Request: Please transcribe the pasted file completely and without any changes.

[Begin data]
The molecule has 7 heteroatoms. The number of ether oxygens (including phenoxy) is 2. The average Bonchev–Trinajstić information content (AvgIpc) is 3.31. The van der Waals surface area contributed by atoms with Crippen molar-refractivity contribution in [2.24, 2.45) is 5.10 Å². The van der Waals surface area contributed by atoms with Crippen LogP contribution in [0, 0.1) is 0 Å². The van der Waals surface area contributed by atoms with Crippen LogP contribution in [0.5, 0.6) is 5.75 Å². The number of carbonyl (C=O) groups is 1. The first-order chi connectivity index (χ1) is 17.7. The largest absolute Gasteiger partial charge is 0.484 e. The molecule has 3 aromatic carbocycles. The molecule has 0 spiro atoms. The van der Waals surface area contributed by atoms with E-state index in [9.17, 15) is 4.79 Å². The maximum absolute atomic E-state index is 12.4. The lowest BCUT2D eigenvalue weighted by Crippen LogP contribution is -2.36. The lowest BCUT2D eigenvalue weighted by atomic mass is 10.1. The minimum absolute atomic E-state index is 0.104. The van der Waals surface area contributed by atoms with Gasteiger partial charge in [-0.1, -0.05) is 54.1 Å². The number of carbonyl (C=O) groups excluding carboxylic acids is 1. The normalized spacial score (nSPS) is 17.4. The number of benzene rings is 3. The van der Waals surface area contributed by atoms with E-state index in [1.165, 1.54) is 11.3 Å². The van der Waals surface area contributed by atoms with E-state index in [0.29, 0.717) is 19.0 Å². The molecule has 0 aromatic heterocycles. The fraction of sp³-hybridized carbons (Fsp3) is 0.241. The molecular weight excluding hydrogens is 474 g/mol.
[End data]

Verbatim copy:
The molecule has 7 heteroatoms. The number of ether oxygens (including phenoxy) is 2. The average Bonchev–Trinajstić information content (AvgIpc) is 3.31. The van der Waals surface area contributed by atoms with Crippen molar-refractivity contribution in [2.24, 2.45) is 5.10 Å². The van der Waals surface area contributed by atoms with Crippen LogP contribution in [0, 0.1) is 0 Å². The van der Waals surface area contributed by atoms with Crippen LogP contribution in [0.5, 0.6) is 5.75 Å². The number of carbonyl (C=O) groups is 1. The first-order chi connectivity index (χ1) is 17.7. The largest absolute Gasteiger partial charge is 0.484 e. The molecule has 3 aromatic carbocycles. The molecule has 0 spiro atoms. The van der Waals surface area contributed by atoms with E-state index in [9.17, 15) is 4.79 Å². The maximum absolute atomic E-state index is 12.4. The lowest BCUT2D eigenvalue weighted by Crippen LogP contribution is -2.36. The lowest BCUT2D eigenvalue weighted by atomic mass is 10.1. The minimum absolute atomic E-state index is 0.104. The van der Waals surface area contributed by atoms with Gasteiger partial charge in [-0.1, -0.05) is 54.1 Å². The number of carbonyl (C=O) groups excluding carboxylic acids is 1. The normalized spacial score (nSPS) is 17.4. The number of benzene rings is 3. The van der Waals surface area contributed by atoms with E-state index in [1.165, 1.54) is 11.3 Å². The van der Waals surface area contributed by atoms with E-state index in [0.29, 0.717) is 19.0 Å². The molecule has 0 aromatic heterocycles. The fraction of sp³-hybridized carbons (Fsp3) is 0.241. The molecular weight excluding hydrogens is 474 g/mol.